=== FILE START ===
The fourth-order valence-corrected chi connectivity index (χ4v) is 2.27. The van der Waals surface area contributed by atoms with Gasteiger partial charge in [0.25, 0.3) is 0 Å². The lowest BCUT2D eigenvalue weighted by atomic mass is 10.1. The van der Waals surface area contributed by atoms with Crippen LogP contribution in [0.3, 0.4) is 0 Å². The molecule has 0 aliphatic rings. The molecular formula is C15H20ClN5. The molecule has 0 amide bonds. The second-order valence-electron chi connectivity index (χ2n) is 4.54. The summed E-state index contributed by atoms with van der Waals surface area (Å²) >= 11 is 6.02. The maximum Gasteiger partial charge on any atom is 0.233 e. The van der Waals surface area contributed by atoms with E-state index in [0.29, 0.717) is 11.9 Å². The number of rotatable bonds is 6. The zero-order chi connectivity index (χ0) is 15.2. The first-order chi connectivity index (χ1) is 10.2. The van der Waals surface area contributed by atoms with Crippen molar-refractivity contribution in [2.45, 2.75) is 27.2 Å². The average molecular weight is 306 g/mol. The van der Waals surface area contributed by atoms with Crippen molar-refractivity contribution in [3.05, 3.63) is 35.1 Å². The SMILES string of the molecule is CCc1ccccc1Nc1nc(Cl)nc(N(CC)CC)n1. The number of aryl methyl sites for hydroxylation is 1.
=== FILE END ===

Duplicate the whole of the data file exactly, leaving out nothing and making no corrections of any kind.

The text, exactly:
The fourth-order valence-corrected chi connectivity index (χ4v) is 2.27. The van der Waals surface area contributed by atoms with Gasteiger partial charge in [0.25, 0.3) is 0 Å². The lowest BCUT2D eigenvalue weighted by atomic mass is 10.1. The van der Waals surface area contributed by atoms with Crippen LogP contribution in [0.3, 0.4) is 0 Å². The molecule has 0 aliphatic rings. The molecular formula is C15H20ClN5. The molecule has 0 amide bonds. The second-order valence-electron chi connectivity index (χ2n) is 4.54. The summed E-state index contributed by atoms with van der Waals surface area (Å²) >= 11 is 6.02. The maximum Gasteiger partial charge on any atom is 0.233 e. The van der Waals surface area contributed by atoms with E-state index in [0.29, 0.717) is 11.9 Å². The number of rotatable bonds is 6. The zero-order chi connectivity index (χ0) is 15.2. The first-order chi connectivity index (χ1) is 10.2. The van der Waals surface area contributed by atoms with Crippen molar-refractivity contribution in [2.45, 2.75) is 27.2 Å². The average molecular weight is 306 g/mol. The van der Waals surface area contributed by atoms with Crippen molar-refractivity contribution in [3.05, 3.63) is 35.1 Å². The SMILES string of the molecule is CCc1ccccc1Nc1nc(Cl)nc(N(CC)CC)n1. The number of aryl methyl sites for hydroxylation is 1.